With that goal in mind, he and his team conducted a 90-day listening tour with stakeholders, after which they developed a 16-page strategic plan that connected ends (vision) with means (goals and objectives). The goals and objectives were organized around four areas: people, achievement, community and environment (PACE). "By keeping the big picture that can be explained on the back of a napkin, you allow teammates to fill in from the bottom rather than be directed from the top," Barry says.
The five-year strategic plan, called "VISTA 2010," focused on accelerating student achievement and closing achievement gaps. From there, Barry and his team developed the next strategic plan, "VISTA 2015," which focused on supporting seamless education from preschool to college. "My advice is to develop your own strategic plan that everyone can understand and support with their ideas. Then review the data each month - so it stays a living and breathing enterprise," Barry adds.
Challenges Rear Their Head
Every superintendent, no matter how popular, will have critics. The best plan is to not take anything personally. Barry of Aurora, Colo., schools, who was named the 2011 Colorado Superintendent of the Year by the Colorado Association of School Executives, recalls a lesson he learned the hard way.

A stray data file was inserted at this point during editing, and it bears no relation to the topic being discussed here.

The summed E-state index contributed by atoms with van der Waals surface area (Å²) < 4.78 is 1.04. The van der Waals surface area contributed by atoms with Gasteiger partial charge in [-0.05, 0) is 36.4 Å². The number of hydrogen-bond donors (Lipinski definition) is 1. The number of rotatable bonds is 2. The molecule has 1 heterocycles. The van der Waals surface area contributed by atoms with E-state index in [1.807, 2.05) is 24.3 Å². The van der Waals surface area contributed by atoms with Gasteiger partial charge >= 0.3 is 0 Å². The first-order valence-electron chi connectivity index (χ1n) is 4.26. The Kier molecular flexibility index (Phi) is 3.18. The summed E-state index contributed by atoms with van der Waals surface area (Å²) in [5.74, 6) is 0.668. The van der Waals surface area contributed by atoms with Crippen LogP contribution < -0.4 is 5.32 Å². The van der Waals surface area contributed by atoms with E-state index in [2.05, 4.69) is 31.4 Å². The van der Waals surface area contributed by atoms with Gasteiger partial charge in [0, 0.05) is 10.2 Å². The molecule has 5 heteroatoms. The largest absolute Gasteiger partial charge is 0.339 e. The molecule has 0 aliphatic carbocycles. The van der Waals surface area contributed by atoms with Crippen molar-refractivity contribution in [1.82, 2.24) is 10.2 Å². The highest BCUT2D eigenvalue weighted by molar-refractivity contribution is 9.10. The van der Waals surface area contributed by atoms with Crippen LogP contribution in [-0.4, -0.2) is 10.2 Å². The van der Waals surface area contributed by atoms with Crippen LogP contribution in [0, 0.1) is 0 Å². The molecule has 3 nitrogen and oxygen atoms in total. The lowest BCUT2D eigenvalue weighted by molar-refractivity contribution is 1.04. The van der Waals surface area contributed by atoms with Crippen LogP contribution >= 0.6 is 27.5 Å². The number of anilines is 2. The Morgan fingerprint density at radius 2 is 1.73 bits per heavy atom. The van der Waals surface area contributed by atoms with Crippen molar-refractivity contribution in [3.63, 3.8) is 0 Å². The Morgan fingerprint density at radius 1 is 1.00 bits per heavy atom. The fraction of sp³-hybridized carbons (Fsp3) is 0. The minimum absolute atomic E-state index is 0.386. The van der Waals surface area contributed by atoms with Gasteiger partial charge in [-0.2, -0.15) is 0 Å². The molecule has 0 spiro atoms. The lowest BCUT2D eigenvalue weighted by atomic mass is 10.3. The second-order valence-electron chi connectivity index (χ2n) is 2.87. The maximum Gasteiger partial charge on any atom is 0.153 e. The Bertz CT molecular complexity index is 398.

In 2008, Barry thought the district could use unspent funds in the employee dental insurance program to begin a student scholarship program. Barry's team put out a survey asking employees if they thought this was a good idea. Barry recalls that the survey only allowed participants to agree with the idea, not vote yes or no. "People thought we were framing the questions to get a specific answer," he says, which he learned never to do in the future. In the end, after Barry acquired additional feedback, the scholarship idea was dropped. Barry worked with employees to create another solution for the excess funds. Employees received a dental holiday, a time when they didn't have to make contributions to their dental plan.